Compute the distance from each test data point to the nearest cluster center, or centroid.
Compute the sum of the squares of the distances.
Note: If you use the live script file for this example, the clustf
function is already included at the end of the file. Otherwise, you need to create the function at the end of your .m file or add it as a file on the MATLAB® path.
Create a for
loop that specifies the number of clusters k
for each iteration. For each fixed number of clusters, pass the corresponding clustf
function to crossval
. Because crossval
performs 10fold crossvalidation by default, the software computes 10 sums of squared distances, one for each partition of training and test data. Take the sum of those values; the result is the crossvalidated sum of squared distances for the given number of clusters.
rng('default') % For reproducibility cvdist = zeros(5,1); for k = 1:10 fun = @(Xtrain,Xtest)clustf(Xtrain,Xtest,k); distances = crossval(fun,X); cvdist(k) = sum(distances); end
Plot the crossvalidated sum of squared distances for each number of clusters.
plot(cvdist) xlabel('Number of Clusters') ylabel('CV Sum of Squared Distances')
In general, when determining how many clusters to use, consider the greatest number of clusters that corresponds to a significant decrease in the crossvalidated sum of squared distances. For this example, using two or three clusters seems appropriate, but using more than three clusters does not.
This code creates the function clustf
.
function distances = clustf(Xtrain,Xtest,k) [Ztrain,Zmean,Zstd] = zscore(Xtrain); [~,C] = kmeans(Ztrain,k); % Creates k clusters Ztest = (XtestZmean)./Zstd; d = pdist2(C,Ztest,'euclidean','Smallest',1); distances = sum(d.^2); end
Compute the mean absolute error of a regression model by using 10fold crossvalidation.
Load the carsmall
data set. Specify the Acceleration
and Displacement
variables as predictors and the Weight
variable as the response.
load carsmall
X1 = Acceleration;
X2 = Displacement;
y = Weight;
Create the custom function regf
(shown at the end of this example). This function fits a regression model to training data and then computes predicted car weights on a test set. The function compares the predicted car weight values to the true values, and then computes the mean absolute error (MAE) and the MAE adjusted to the range of the test set car weights.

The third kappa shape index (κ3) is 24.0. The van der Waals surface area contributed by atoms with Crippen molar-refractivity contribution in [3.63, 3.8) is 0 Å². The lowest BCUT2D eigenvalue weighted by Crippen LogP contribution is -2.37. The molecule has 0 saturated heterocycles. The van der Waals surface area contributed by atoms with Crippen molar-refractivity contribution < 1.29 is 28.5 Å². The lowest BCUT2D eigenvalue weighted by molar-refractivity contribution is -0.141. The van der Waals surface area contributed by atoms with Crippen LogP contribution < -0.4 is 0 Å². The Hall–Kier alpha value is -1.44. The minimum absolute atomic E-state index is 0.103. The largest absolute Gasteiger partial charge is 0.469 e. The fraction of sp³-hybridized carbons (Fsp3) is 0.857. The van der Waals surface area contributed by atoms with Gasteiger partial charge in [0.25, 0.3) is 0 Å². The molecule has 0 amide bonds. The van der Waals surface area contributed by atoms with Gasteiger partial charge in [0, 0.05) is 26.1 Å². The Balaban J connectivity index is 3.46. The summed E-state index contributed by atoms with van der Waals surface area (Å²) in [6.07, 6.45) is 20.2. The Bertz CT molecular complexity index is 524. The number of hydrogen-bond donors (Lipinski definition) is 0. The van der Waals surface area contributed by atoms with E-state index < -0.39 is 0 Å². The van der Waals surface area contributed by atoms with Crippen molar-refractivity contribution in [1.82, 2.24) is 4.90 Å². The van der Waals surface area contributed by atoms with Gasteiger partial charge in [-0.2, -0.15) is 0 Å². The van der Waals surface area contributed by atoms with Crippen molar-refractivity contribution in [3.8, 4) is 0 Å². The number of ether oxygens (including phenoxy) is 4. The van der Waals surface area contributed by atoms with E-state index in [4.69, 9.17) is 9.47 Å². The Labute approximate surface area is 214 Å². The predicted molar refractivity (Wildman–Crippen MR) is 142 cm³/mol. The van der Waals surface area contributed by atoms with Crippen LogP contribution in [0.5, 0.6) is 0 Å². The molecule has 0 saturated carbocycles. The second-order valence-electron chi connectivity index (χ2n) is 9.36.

Note: If you use the live script file for this example, the regf
function is already included at the end of the file. Otherwise, you need to create this function at the end of your .m file or add it as a file on the MATLAB® path.
By default, crossval
performs 10fold crossvalidation. For each of the 10 training and test set partitions of the data in X1
, X2
, and y
, compute the MAE and adjusted MAE values using the regf
function. Find the mean MAE and mean adjusted MAE.
rng('default') % For reproducibility values = crossval(@regf,X1,X2,y)
values = 10×2
319.2261 0.1132
342.3722 0.1240
214.3735 0.0902
174.7247 0.1128
189.4835 0.0832
249.4359 0.1003
194.4210 0.0845
348.7437 0.1700
283.1761 0.1187
210.7444 0.1325
mean(values)
ans = 1×2
252.6701 0.1129
This code creates the function regf
.
function errors = regf(X1train,X2train,ytrain,X1test,X2test,ytest) tbltrain = table(X1train,X2train,ytrain, ... 'VariableNames',{'Acceleration','Displacement','Weight'}); tbltest = table(X1test,X2test,ytest, ... 'VariableNames',{'Acceleration','Displacement','Weight'}); mdl = fitlm(tbltrain,'Weight ~ Acceleration + Displacement'); yfit = predict(mdl,tbltest); MAE = mean(abs(yfittbltest.Weight)); adjMAE = MAE/range(tbltest.Weight); errors = [MAE adjMAE]; end
Compute the misclassification error of a classification tree by using principal component analysis (PCA) and 5fold crossvalidation.
Load the fisheriris
data set. The meas
matrix contains flower measurements for 150 different flowers. The species
variable lists the species for each flower.
load fisheriris
Create the custom function classf
(shown at the end of this example). This function fits a classification tree to training data and then classifies test data. Use PCA inside the function to reduce the number of predictors used to create the tree model.
Note: If you use the live script file for this example, the classf
function is already included at the end of the file. Otherwise, you need to create this function at the end of your .m file or add it as a file on the MATLAB® path.
Create a cvpartition
object for stratified 5fold crossvalidation. By default, cvpartition
ensures that training and test sets have roughly the same proportions of flower species.
rng('default') % For reproducibility cvp = cvpartition(species,'KFold',5);
Compute the 5fold crossvalidation misclassification error for the classification tree with predictor data meas
and response variable species
.
cvError = crossval('mcr',meas,species,'Predfun',@classf,'Partition',cvp)
cvError = 0.1067
This code creates the function classf
.